Climate Change & Energy
Oduom scare as dwarf crocodile appears in public
Source: ghenvironment.com - October 12, 2023
A dwarf crocodile also known as the African Dwarf Crocodile has been found at Oduom in the Oforikrom Municipality of the Ashanti region.
The reptile was found close to a clinic near Adwapa River in the community after today's heavy downpour.
It scared many, but scores of locals rushed to the scene to take a glance.
Some of the locals described the appearance of the animal as unusual, and some read spiritual meaning to it.
This is the first time the reptile had been seen by the locals and according to them, it was about 28 years ago when a also Python appeared in the community.
The dwarf crocodile
About Dwarf Crocodile
Dwarf crocodiles attain a medium adult length of 1.5 m (4.9 ft), though the maximum recorded length for this species is 1.9 m (6.2 ft). Adult specimens typically weigh between 18 and 32 kg (40 and 71 lb), with the largest females weighing up to 40 kg (88 lb) and the largest males weighing 80 kg (180 lb). This makes it the smallest living crocodile species, although the Cuvier's dwarf caiman (Paleosuchus palpebrosus), a member of the family Alligatoridae, is smaller at up to about 1.7 m (5.6 ft).
As a result of its small size and heightened vulnerability to predation, this species of crocodile has a heavily armoured neck, back, and tail and also has osteoderms on its belly and underside of neck.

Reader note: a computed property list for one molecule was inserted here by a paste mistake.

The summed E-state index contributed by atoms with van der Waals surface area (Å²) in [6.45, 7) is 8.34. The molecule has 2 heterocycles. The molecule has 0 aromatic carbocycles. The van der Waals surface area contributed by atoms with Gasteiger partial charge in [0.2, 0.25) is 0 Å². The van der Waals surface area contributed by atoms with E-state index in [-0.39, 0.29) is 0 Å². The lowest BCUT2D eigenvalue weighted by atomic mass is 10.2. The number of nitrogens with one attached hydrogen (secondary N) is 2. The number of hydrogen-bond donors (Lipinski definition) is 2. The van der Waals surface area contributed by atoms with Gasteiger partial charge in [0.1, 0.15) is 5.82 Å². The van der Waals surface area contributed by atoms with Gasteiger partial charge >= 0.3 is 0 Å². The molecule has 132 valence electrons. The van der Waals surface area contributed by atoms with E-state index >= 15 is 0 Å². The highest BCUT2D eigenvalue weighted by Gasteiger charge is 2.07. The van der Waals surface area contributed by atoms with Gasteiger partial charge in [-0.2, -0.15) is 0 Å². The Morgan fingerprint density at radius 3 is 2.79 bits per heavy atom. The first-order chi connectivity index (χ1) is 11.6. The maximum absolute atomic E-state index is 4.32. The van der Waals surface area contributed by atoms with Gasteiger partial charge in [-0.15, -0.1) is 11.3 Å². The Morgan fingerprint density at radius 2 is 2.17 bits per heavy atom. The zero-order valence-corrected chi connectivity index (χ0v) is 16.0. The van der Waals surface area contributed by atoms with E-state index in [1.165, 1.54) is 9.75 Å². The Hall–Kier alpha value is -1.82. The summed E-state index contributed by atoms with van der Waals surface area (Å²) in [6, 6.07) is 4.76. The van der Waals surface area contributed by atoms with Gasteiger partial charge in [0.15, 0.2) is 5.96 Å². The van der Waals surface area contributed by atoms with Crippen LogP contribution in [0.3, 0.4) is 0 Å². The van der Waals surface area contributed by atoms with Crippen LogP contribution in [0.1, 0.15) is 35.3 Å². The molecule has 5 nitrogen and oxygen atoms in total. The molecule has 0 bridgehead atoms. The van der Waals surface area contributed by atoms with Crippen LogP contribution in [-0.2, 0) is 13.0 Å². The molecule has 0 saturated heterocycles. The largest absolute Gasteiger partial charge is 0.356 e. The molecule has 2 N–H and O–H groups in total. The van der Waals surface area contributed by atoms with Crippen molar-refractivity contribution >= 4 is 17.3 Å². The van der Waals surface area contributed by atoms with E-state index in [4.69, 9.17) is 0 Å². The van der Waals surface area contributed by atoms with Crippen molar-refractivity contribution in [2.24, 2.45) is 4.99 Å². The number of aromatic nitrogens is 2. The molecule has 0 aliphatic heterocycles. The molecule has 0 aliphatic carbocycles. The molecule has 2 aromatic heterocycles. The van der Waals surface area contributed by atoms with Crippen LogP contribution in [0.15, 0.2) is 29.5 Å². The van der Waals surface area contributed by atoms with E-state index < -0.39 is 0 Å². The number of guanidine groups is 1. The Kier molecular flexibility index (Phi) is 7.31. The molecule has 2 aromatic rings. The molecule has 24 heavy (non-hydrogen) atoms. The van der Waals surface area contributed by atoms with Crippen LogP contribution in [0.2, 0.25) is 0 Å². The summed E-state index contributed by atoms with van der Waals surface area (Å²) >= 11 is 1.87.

Dwarf crocodiles live from lowlands to mid-altitude in streams, small rivers, swamps, pools and mangrove, but generally avoid main sections of large rivers. Most of their range is within forested regions, but it may extend into more open regions where the streams or river are well-shaded. Unlike most crocodiles, dwarf crocodiles only rarely bask in the sun. During the night they may move some distance from water on land. Reports exist of dwarf crocodiles in isolated pools in the savannah.
Despite the scare of some of the residents, one of the locals, Peter Opoku popularly called Nana Buadie, rushed to the scene, grabbed the animal by the tail, and dragged it away.
He told Elisha Adarkwah of ghenvironment.com that he would not hand over the animal to the Kumasi Zoological Garden, and would eat it even if he would die of it.
Meanwhile, the Chief of Oduom, Nana Osei Amankwah III, has expressed unhappiness about the action of Peter Opoku, who took the animal away.
Nana Amankwah believes the animal appeared from the Adwapa River and for that reason, it was a deity.
The necessary rituals, he said, were about to be performed only to be told that the animal had been taken away
Citizen not Spectator
October 13, 2023